Finally, don’t forget about your child’s bed. If they sleep in a crib, it’s time to drop the mattress to the lowest level (if you haven’t already done so). Some children are naturally very industrious and will worm their way out of their crib no matter what you do at this stage; make doubly sure their room is completely baby proofed (and for the super agile, some moms I know transitioned their children to a toddler bed sooner rather than later to minimize fall danger).

Meaghan Howard is a mom to two little boys, ages 3 and 6. She’s currently enjoying the expat life in Japan.

Is Crawling Important?

Wednesday, July 2nd, 2014

Is Crawling Important?We all want our babies to reach milestones “on time” and can sometimes forget that babies move at their own pace. Crawling is one of the major milestones that we can easily compare with other babies the same age and having a late crawler can be a little disheartening or worrisome. It’s important to remember that babies have their own time line and we can encourage them but they won’t hit milestones until they’re ready.  Is crawling really important or is going straight to walking perfectly fine?

Crawling is a lot more than just getting from point A to point B. The actual mechanics of it stimulates different areas of the brain, organizing neurons, creating important pathways and increasing communication between the left and right side of the brain.  It also happens to be their first attempt at hand eye coordination, which is especially important, as they get older for reading, writing and sports.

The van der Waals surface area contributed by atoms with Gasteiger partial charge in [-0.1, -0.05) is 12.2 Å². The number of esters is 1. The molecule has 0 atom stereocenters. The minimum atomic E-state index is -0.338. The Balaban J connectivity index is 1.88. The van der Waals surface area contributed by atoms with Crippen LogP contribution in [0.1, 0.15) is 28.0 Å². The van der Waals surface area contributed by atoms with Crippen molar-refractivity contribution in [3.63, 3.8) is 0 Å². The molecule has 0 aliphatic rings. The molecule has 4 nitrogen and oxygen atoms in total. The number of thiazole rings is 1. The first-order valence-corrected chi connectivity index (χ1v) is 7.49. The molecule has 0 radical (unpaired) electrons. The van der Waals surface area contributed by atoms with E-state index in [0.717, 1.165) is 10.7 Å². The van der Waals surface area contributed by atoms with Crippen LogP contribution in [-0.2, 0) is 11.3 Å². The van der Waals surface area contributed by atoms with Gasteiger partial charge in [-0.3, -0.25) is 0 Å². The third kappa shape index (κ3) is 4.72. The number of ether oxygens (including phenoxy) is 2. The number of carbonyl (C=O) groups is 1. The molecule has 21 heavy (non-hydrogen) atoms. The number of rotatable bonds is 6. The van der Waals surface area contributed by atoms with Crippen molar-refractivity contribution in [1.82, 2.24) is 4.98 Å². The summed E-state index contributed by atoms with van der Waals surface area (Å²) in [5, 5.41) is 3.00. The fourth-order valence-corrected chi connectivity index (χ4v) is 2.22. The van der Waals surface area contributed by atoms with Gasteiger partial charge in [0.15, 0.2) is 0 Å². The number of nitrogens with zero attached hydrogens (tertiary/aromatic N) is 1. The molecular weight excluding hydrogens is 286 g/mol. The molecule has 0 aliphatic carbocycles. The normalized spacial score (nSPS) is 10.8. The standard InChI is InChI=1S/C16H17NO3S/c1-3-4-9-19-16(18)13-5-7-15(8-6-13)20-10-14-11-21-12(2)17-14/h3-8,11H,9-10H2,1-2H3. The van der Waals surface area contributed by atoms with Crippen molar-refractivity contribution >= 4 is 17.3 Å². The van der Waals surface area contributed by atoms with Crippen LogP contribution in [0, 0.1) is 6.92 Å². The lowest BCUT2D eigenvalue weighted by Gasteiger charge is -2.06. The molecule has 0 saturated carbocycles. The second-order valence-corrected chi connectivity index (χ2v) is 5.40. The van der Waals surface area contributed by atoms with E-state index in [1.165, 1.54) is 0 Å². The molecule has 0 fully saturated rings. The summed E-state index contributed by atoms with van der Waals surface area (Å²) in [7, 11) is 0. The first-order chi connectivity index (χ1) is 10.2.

According to an article by Ohio Health many children are meeting their motor milestones later because of the push by the American Academy of Pediatrics to discourage letting babies sleep on their tummies. Since babies spend less time on their bellies their upper bodies aren’t developing enough strength for traditional hand and knee crawling.  The only way to strengthen those muscles are to spend more time doing tummy time and trying to make it as enjoyable as possible for them to be on their belly.

If your baby is a late crawler, don’t fret, there are lots of things you can do to encourage them to crawl. Babies love going through things, so those fun tunnels you’ve seen around serve a great purpose, or you can make your own tunnel obstacle course out of cardboard boxes. Playing hide and seek and chase are also fun games that encourage crawling. Keep on trying and making it fun for both of you!

Jacqueline Banks is a certified Holistic Health Counselor focused on nutrition and green living strategies. She works with women in all stages of motherhood, from mothers struggling with conception, through pregnancy, lactation and beyond to ensure the best health and nutrition for both mother and baby.